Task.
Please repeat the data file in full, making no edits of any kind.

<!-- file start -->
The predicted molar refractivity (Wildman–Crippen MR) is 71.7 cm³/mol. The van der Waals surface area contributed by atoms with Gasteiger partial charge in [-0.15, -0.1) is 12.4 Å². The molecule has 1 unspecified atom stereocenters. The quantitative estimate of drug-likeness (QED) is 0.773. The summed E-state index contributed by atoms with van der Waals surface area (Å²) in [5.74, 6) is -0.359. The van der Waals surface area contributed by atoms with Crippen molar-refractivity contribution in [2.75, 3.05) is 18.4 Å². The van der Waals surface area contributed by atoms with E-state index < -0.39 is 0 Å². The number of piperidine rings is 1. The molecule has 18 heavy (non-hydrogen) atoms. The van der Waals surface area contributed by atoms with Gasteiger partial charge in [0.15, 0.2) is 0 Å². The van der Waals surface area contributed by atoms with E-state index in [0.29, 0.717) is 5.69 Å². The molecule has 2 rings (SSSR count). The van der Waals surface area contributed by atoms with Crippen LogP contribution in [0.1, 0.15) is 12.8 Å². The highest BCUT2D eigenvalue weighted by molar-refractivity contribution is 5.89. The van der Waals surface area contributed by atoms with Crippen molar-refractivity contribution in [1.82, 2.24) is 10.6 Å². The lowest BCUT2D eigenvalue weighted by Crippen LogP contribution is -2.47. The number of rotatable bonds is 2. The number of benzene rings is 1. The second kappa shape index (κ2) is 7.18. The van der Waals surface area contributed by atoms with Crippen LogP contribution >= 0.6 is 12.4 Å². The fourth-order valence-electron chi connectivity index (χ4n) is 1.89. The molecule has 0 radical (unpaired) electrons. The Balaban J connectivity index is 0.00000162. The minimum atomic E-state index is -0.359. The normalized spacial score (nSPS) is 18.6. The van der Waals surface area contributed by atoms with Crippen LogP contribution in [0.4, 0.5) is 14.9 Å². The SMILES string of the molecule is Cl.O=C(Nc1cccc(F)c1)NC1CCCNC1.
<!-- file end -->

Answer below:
The predicted molar refractivity (Wildman–Crippen MR) is 71.7 cm³/mol. The van der Waals surface area contributed by atoms with Gasteiger partial charge in [-0.15, -0.1) is 12.4 Å². The molecule has 1 unspecified atom stereocenters. The quantitative estimate of drug-likeness (QED) is 0.773. The summed E-state index contributed by atoms with van der Waals surface area (Å²) in [5.74, 6) is -0.359. The van der Waals surface area contributed by atoms with Crippen molar-refractivity contribution in [2.75, 3.05) is 18.4 Å². The van der Waals surface area contributed by atoms with E-state index < -0.39 is 0 Å². The number of piperidine rings is 1. The molecule has 18 heavy (non-hydrogen) atoms. The van der Waals surface area contributed by atoms with Gasteiger partial charge in [0.15, 0.2) is 0 Å². The van der Waals surface area contributed by atoms with E-state index in [0.29, 0.717) is 5.69 Å². The molecule has 2 rings (SSSR count). The van der Waals surface area contributed by atoms with Crippen LogP contribution in [0.1, 0.15) is 12.8 Å². The highest BCUT2D eigenvalue weighted by molar-refractivity contribution is 5.89. The van der Waals surface area contributed by atoms with Crippen molar-refractivity contribution in [1.82, 2.24) is 10.6 Å². The lowest BCUT2D eigenvalue weighted by Crippen LogP contribution is -2.47. The number of rotatable bonds is 2. The number of benzene rings is 1. The second kappa shape index (κ2) is 7.18. The van der Waals surface area contributed by atoms with Crippen LogP contribution >= 0.6 is 12.4 Å². The fourth-order valence-electron chi connectivity index (χ4n) is 1.89. The molecule has 0 radical (unpaired) electrons. The Balaban J connectivity index is 0.00000162. The minimum atomic E-state index is -0.359. The normalized spacial score (nSPS) is 18.6. The van der Waals surface area contributed by atoms with Crippen LogP contribution in [0.4, 0.5) is 14.9 Å². The SMILES string of the molecule is Cl.O=C(Nc1cccc(F)c1)NC1CCCNC1.